Absolute zero

Jul 1, 2021
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2 questions for somr help please:

1.Can temp go below absolute zero; if not why not. Is local space abs zero. Is all space, even outside this galaxy abs zero. If so, how is it known. ? Who said absolute zero is the lowest it. can go ?
2. I guess the pressure in space is zero ? If so , I guess it cannot go below zero because it would be sort of forced to make the universe smaller, not bigger with expansion. Just thinking about that, is it possible there is positive pressure in the universe ?. Or is all space zero pressure ?
Appreciate if answers are not too complicated, and .no maths thankyou.
Kind rgds
 

Catastrophe

The devil is in the detail
Hi greenrivet

1. No, temperature cannot go below absolute zero. The way you can cool something is by treating it with something colder - so why can't you do that? Well to treat it with something colder, you would need to make that 'something;, which means that you would need to make that something colder - and so it goes on.

So why can't you get below 0 degrees K (I don't care, C and F are capitalised).
Well temperature corresponds to atoms/molecules jumping around. The more you heat them up - give them energy - the more that energy turns into heat. Conversely, if you cool them down, it takes away heat energy in the form of movement. So absolute zero is when they are lying 'dead' still. All you have at your disposal to cool them further are other 'dead' still molecules, so, of course, nothing happens.

For the same reason, you cannot ever actually reach 0 K since you cannot get anything colder to cool them with.

2. No, the pressure in space is not zero. But it is below the lowest pressure we can make in the laboratory. If you think about it, pressure is due to molecules jumping around like temperature. I know you said no equations - but please one teeny weeny itso ever so tiny one. For a gas there is an equation P x V = R x T
where R is a constant and T is temperature. So you can see that, for a gas, they are all related. If you seal gas in a container and heat it, V is constant, the volume of the container, so pressure is proportional to temperature. We know that. If you heat gas in a sealed container the pressure goes up.

Having said that, there is only a certain amount of gas, mostly hydrogen (H) and helium (He) because so much is taken up making stars. But if you have any amount of gas, it will have a pressure, and so it will move into lower pressure areas. So however much H and He are out there, they will spread out until the pressure is equalised. When all at the same pressure, there is no 'reason' to expand further. That would just make a lower pressure somewhere else.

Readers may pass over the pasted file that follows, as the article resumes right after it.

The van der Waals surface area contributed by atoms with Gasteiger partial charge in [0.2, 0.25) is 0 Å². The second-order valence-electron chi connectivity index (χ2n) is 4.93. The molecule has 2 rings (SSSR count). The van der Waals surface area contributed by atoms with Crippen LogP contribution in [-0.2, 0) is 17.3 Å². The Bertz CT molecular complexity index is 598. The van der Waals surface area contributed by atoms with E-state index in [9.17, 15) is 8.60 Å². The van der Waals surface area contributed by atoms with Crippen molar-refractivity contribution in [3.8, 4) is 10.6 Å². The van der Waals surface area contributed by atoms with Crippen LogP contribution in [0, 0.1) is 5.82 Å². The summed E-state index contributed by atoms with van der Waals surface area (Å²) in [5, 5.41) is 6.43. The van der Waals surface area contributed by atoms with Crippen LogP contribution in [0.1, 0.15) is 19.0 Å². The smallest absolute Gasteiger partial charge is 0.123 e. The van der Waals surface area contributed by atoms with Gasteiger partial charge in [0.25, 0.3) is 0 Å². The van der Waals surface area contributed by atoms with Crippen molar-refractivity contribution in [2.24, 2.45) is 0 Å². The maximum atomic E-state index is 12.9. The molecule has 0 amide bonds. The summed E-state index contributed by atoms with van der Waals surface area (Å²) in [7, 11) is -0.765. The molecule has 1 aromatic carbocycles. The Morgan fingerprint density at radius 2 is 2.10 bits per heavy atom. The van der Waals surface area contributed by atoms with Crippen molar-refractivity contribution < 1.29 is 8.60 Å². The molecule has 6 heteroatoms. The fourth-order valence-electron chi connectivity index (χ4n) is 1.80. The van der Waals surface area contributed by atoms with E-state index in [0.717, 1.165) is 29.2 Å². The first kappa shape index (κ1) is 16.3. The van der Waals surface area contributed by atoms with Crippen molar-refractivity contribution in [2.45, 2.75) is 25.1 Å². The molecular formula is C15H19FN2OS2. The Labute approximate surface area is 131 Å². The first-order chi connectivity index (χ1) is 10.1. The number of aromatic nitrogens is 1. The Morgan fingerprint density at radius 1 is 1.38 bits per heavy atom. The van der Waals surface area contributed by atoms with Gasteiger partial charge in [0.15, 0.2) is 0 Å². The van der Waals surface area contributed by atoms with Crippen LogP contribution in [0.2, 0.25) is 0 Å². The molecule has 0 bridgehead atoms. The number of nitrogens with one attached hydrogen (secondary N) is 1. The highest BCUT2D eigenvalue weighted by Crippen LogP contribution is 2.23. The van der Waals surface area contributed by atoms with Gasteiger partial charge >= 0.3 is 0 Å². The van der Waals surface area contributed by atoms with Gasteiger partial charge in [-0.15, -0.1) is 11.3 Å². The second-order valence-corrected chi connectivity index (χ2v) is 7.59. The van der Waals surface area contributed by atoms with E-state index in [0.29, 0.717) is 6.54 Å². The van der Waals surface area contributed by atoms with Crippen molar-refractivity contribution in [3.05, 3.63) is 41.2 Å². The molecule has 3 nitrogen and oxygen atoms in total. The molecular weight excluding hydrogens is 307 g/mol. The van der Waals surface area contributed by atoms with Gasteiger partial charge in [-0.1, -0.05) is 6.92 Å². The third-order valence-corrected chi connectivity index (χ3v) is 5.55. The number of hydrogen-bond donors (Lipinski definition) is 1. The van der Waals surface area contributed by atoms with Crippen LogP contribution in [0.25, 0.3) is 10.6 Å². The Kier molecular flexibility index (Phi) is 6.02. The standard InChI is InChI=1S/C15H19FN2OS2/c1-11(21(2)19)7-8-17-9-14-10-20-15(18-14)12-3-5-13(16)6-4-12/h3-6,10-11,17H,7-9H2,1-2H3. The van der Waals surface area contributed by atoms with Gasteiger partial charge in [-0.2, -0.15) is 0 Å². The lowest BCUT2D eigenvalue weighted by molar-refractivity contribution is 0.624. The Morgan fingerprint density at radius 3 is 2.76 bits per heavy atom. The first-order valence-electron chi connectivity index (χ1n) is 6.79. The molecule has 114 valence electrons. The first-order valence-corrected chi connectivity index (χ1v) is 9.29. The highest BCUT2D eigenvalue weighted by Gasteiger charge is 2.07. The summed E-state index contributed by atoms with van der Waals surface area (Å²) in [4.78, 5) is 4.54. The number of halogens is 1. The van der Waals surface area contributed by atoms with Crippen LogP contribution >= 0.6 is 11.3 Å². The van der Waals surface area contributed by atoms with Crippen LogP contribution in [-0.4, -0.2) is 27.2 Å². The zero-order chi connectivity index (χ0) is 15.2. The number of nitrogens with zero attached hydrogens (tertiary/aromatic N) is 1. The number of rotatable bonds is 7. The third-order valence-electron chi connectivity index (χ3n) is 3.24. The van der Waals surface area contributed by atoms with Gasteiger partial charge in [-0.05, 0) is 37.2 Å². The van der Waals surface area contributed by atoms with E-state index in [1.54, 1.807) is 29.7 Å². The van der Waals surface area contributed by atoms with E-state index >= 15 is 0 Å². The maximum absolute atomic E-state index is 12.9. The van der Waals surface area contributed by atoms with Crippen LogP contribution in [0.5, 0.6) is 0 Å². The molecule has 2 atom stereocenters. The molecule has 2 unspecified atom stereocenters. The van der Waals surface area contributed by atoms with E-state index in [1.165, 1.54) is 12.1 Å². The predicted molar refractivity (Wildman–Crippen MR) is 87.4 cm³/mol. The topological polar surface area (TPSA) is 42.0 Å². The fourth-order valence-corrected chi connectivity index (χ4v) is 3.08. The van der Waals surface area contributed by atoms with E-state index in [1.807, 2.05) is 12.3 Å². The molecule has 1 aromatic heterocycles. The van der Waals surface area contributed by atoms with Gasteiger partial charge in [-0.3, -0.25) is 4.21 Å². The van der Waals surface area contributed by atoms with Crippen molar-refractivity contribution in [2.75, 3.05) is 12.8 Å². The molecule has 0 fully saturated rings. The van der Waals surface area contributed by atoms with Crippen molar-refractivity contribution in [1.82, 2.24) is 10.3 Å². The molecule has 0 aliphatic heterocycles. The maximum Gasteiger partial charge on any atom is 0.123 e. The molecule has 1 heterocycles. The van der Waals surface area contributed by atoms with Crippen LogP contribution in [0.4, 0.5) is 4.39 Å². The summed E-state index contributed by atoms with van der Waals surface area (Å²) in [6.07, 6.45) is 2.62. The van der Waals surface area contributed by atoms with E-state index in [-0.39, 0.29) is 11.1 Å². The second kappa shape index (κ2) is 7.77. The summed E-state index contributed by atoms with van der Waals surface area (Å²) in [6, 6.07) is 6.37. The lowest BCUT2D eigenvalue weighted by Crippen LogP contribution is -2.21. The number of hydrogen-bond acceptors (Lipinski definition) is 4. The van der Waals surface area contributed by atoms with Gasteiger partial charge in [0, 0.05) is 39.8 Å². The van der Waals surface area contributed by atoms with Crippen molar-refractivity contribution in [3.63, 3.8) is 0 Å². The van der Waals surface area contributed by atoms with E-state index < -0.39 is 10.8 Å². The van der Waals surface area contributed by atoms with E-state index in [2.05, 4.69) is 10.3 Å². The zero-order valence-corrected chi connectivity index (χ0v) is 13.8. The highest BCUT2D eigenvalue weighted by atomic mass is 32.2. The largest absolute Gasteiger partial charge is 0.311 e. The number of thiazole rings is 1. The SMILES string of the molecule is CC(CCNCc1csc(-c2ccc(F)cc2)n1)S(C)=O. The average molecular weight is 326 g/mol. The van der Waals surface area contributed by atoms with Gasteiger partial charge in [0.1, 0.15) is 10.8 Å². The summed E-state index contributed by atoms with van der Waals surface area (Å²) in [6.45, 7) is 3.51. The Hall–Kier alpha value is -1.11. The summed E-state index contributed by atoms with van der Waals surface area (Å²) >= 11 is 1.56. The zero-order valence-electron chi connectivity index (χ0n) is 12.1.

So even though you might have only one gas molecule per cubic mile, or even a lot less, the pressure will never get totally absolutely down to zero.
Of course, the temperature in outer space (away from stars) is pretty cold, so the molecules don't have much energy to move around either.

Hope that helps, but please come back if you have any questions.

Best wishes,

Cat :)
 
Aug 14, 2020
555
103
1,060
2 questions for somr help please:

1.Can temp go below absolute zero; if not why not. Is local space abs zero. Is all space, even outside this galaxy abs zero. If so, how is it known. ? Who said absolute zero is the lowest it. can go ?
2. I guess the pressure in space is zero ? If so , I guess it cannot go below zero because it would be sort of forced to make the universe smaller, not bigger with expansion. Just thinking about that, is it possible there is positive pressure in the universe ?. Or is all space zero pressure ?
Appreciate if answers are not too complicated, and .no maths thankyou.
Kind rgds
Temperature cannot go below absolute zero because if you read on the internet what physicists in the know, know about absolute zero it can never be reached. There is a horizon of infinite / infinitesimal residing as a wall that blocks it from ever being reached. The closer we get to it the more we "spin our wheels", so to speak. And that spinning of wheels translates to the entities of superfluidity and superconductivity. Absolute zero possibly being the hyper extent mechanism of superfluidity and superconductivity.

Interesting that you asked "is local space abs zero"? According to the "observable universe" the absolute of the background non-local horizon of the universe (u) -- the Planck / BB horizon -- is as hot as hot can get. About 1.420 nonillion degrees centigrade from what I read. Absolute zero is everywhere finitely, relatively, local horizon. The Planck / BB temp is everywhere infinitely, non-relatively, non-local horizon. We, and the universe of stars and galaxies and matter and energy, exist in the radial horizon between the two horizon extremes of absolute resistance to flow and no resistance whatsoever to flow.
 
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